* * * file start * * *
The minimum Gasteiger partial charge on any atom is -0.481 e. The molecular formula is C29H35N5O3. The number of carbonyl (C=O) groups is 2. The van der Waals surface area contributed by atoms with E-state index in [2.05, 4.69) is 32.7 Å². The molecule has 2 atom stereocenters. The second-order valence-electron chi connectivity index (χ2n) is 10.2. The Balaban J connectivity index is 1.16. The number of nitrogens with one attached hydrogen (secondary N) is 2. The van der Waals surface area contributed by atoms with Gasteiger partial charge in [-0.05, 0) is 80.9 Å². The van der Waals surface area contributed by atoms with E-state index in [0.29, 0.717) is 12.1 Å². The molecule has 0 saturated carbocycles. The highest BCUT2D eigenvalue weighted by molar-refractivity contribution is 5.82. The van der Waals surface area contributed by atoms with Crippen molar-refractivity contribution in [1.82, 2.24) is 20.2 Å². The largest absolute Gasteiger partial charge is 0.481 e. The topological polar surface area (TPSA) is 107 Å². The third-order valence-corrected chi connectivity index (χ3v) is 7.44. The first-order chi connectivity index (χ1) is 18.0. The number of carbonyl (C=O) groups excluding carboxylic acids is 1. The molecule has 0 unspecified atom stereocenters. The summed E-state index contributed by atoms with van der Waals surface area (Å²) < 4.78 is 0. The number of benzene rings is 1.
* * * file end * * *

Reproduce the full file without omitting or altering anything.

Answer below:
The minimum Gasteiger partial charge on any atom is -0.481 e. The molecular formula is C29H35N5O3. The number of carbonyl (C=O) groups is 2. The van der Waals surface area contributed by atoms with E-state index in [2.05, 4.69) is 32.7 Å². The molecule has 2 atom stereocenters. The second-order valence-electron chi connectivity index (χ2n) is 10.2. The Balaban J connectivity index is 1.16. The number of nitrogens with one attached hydrogen (secondary N) is 2. The van der Waals surface area contributed by atoms with Gasteiger partial charge in [-0.05, 0) is 80.9 Å². The van der Waals surface area contributed by atoms with E-state index in [0.29, 0.717) is 12.1 Å². The molecule has 0 saturated carbocycles. The highest BCUT2D eigenvalue weighted by molar-refractivity contribution is 5.82. The van der Waals surface area contributed by atoms with Crippen molar-refractivity contribution in [1.82, 2.24) is 20.2 Å². The largest absolute Gasteiger partial charge is 0.481 e. The topological polar surface area (TPSA) is 107 Å². The third-order valence-corrected chi connectivity index (χ3v) is 7.44. The first-order chi connectivity index (χ1) is 18.0. The number of carbonyl (C=O) groups excluding carboxylic acids is 1. The molecule has 0 unspecified atom stereocenters. The summed E-state index contributed by atoms with van der Waals surface area (Å²) < 4.78 is 0. The number of benzene rings is 1.